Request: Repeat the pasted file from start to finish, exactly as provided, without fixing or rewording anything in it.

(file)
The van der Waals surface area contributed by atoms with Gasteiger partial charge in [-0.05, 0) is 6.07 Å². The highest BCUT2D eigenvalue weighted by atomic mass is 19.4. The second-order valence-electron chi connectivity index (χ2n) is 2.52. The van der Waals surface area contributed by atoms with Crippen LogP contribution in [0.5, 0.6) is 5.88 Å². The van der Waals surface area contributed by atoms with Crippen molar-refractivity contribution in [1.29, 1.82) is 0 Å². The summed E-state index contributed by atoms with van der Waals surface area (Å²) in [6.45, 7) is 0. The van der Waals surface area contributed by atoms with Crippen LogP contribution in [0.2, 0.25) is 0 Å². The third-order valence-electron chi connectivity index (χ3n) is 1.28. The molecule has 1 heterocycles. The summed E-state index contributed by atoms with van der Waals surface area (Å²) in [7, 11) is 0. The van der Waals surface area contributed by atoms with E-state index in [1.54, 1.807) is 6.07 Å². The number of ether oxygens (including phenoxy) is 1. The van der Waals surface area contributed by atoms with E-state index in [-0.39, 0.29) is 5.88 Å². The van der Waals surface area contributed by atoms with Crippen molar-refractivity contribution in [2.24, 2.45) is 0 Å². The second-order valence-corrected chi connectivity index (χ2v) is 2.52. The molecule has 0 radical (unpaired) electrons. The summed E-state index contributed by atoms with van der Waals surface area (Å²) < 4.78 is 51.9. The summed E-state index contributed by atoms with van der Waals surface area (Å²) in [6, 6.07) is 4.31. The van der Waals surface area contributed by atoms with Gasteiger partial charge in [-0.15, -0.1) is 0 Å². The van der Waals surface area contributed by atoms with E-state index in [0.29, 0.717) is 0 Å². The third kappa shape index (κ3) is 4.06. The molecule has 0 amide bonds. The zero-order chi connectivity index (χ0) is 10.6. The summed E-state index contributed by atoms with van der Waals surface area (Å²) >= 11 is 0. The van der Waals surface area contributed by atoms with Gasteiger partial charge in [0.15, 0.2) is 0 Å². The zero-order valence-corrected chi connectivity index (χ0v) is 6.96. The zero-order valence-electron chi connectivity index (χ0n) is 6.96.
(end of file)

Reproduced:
The van der Waals surface area contributed by atoms with Gasteiger partial charge in [-0.05, 0) is 6.07 Å². The highest BCUT2D eigenvalue weighted by atomic mass is 19.4. The second-order valence-electron chi connectivity index (χ2n) is 2.52. The van der Waals surface area contributed by atoms with Crippen LogP contribution in [0.5, 0.6) is 5.88 Å². The van der Waals surface area contributed by atoms with Crippen molar-refractivity contribution in [1.29, 1.82) is 0 Å². The summed E-state index contributed by atoms with van der Waals surface area (Å²) in [6.45, 7) is 0. The van der Waals surface area contributed by atoms with Crippen LogP contribution in [0.2, 0.25) is 0 Å². The third-order valence-electron chi connectivity index (χ3n) is 1.28. The molecule has 1 heterocycles. The summed E-state index contributed by atoms with van der Waals surface area (Å²) in [7, 11) is 0. The van der Waals surface area contributed by atoms with E-state index in [1.54, 1.807) is 6.07 Å². The number of ether oxygens (including phenoxy) is 1. The van der Waals surface area contributed by atoms with E-state index in [-0.39, 0.29) is 5.88 Å². The van der Waals surface area contributed by atoms with Crippen molar-refractivity contribution in [2.24, 2.45) is 0 Å². The second-order valence-corrected chi connectivity index (χ2v) is 2.52. The molecule has 0 radical (unpaired) electrons. The summed E-state index contributed by atoms with van der Waals surface area (Å²) < 4.78 is 51.9. The summed E-state index contributed by atoms with van der Waals surface area (Å²) in [6, 6.07) is 4.31. The van der Waals surface area contributed by atoms with Gasteiger partial charge in [-0.15, -0.1) is 0 Å². The van der Waals surface area contributed by atoms with E-state index in [0.29, 0.717) is 0 Å². The third kappa shape index (κ3) is 4.06. The molecule has 0 amide bonds. The zero-order chi connectivity index (χ0) is 10.6. The summed E-state index contributed by atoms with van der Waals surface area (Å²) >= 11 is 0. The van der Waals surface area contributed by atoms with Gasteiger partial charge in [0.15, 0.2) is 0 Å². The zero-order valence-corrected chi connectivity index (χ0v) is 6.96. The zero-order valence-electron chi connectivity index (χ0n) is 6.96.